“What’s the first thing that comes to your mind when you think of the Philippines?”
A recent survey conducted on 1,033 Australians by Canberra-based marketing agency, Dejan Marketing, showed that tourism and attractions were the respondents’ top associations with the Philippines.
The image of the Philippines to Australians has been “positive,” which is largely credited to the country’s tourist attractions, primarily its splendid beaches.
The leading theme of the research encompassed a range of answers including beaches, holidays, flowers, tropics, volcanoes, nature, mountains and sea.
Manila holds the first place as the most mentioned destination within the tropical country followed by Boracay.
Some respondents, however, thought that Indonesia’s renowned beaches in Bali are in the Philippines.
The second most prominent association was food, including items like bananas, dried mango, fish, noodles, pineapple, rice and beer.
“It appears that in addition to the usual tourism and attractions theme there may be additional directions worth fostering. This includes food of course, as there is a growing number of ‘foodies’ in Australia looking for exciting new culinary experiences,” the study stated.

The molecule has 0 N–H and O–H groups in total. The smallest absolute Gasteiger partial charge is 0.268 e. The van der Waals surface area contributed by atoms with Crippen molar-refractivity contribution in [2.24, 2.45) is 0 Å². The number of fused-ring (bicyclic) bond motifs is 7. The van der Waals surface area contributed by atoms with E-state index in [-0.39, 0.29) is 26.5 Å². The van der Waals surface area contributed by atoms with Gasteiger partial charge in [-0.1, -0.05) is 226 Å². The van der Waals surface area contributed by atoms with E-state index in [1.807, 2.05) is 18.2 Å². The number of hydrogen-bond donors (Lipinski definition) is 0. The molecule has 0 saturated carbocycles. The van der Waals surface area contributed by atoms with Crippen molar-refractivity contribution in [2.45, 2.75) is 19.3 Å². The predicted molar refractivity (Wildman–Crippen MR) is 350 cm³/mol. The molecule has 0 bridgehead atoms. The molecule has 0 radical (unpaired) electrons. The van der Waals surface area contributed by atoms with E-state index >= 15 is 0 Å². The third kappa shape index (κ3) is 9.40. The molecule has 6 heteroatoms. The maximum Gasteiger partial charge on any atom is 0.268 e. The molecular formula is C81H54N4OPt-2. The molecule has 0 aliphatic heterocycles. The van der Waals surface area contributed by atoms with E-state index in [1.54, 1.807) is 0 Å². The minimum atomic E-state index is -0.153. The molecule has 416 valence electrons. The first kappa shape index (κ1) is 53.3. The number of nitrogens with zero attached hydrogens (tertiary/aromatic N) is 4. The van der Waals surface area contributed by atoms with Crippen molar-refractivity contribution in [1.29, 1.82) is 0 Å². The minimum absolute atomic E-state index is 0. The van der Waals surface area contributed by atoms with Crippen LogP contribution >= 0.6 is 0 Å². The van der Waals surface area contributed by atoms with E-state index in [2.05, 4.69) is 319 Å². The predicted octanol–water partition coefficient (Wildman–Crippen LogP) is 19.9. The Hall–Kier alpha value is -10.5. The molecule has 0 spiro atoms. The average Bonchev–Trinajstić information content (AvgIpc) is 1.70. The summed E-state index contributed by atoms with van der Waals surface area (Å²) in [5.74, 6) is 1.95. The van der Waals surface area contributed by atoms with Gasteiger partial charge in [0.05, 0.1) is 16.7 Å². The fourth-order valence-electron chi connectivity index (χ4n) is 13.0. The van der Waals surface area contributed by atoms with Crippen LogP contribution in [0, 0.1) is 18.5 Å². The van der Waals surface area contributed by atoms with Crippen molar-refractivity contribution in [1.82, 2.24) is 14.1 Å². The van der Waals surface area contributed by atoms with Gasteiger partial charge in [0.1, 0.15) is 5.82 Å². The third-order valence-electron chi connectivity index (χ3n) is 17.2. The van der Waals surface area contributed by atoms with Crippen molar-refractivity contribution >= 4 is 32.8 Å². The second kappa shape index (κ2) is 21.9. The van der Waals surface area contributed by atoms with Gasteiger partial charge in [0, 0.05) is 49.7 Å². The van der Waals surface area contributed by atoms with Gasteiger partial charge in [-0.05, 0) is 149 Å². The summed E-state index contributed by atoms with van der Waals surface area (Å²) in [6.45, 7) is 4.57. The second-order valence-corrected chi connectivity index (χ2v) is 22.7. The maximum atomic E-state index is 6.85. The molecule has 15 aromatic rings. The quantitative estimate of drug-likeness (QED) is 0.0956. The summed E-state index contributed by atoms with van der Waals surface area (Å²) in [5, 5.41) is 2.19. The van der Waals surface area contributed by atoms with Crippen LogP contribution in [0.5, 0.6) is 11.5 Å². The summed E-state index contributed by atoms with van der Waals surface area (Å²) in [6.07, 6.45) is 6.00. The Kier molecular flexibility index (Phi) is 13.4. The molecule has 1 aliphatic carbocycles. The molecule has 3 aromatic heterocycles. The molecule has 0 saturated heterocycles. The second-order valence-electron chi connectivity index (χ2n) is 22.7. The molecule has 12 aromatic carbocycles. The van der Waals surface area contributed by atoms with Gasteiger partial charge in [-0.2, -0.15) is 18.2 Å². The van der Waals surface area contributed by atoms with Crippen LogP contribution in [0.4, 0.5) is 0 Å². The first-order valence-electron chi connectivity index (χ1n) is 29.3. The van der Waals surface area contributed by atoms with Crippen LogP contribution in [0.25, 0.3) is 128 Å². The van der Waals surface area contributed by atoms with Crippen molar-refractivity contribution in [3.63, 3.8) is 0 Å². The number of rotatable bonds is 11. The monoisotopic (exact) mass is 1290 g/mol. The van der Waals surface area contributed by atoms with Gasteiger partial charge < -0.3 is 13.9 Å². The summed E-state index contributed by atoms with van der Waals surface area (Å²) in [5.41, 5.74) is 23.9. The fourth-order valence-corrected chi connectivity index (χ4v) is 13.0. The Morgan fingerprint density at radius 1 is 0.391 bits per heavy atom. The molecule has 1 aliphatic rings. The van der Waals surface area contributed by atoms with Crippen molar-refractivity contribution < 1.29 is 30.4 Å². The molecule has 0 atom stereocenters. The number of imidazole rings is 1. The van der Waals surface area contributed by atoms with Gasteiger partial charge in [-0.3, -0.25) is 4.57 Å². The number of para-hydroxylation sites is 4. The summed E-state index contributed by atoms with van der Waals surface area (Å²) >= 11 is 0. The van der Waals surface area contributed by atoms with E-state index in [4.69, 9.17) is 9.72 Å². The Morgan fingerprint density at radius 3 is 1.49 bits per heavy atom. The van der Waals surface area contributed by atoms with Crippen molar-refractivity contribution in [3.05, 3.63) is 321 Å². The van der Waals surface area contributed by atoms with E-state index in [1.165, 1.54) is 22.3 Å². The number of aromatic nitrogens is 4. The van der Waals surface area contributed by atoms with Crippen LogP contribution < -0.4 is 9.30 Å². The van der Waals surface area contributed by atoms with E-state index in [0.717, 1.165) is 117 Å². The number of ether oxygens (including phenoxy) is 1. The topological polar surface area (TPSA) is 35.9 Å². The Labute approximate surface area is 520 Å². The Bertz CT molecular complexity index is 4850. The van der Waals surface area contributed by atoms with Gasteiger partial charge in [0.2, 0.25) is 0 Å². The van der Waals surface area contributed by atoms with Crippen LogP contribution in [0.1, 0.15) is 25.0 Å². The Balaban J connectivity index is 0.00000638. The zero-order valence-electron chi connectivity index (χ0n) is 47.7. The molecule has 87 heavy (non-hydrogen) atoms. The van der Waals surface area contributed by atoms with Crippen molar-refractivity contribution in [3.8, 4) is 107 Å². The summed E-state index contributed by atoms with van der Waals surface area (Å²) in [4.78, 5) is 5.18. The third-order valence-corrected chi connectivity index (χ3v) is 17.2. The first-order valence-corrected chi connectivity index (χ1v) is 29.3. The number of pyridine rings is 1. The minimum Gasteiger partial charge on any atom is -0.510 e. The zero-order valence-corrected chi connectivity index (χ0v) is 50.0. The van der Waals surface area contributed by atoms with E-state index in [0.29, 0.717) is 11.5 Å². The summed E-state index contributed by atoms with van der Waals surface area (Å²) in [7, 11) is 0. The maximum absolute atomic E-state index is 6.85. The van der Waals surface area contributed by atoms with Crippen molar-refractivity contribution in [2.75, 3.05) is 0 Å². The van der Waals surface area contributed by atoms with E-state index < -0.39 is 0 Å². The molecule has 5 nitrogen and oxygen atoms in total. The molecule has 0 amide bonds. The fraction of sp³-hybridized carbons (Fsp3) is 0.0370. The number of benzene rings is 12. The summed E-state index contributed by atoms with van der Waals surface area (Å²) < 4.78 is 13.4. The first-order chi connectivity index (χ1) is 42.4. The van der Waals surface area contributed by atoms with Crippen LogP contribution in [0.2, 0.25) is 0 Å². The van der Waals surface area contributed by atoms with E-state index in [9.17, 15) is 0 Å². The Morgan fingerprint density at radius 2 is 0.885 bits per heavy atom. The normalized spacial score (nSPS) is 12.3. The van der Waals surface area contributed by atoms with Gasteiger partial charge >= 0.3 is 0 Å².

A recent report from the Department of Tourism in February showed that Australians spent P0.96 billion in the Philippines, making them the fifth spending tourists in the country.
Australians also ranked as the fifth visitor-generating market with 43,712 arrivals during the month.
Despite the largely positive sentiment of the respondents, the study noted that about one in 10 Australians thought negatively about the Philippine with the emergence of themes such as poverty, bad weather, ‘adult industry,’ crime and corruption.
None of the respondents, however, mentioned about Manila’s terrible traffic and poor internet service.
One of the strongest associations in the survey was the notion of poverty with responses such as “poor people,” “slums,” “chaos” and “dirty.”
Another strong negative was attitude towards adverse weather conditions including heat, humidity, rain, cyclones and tsunami.
The third most prominent negative theme, meanwhile, was the ‘adult industry.’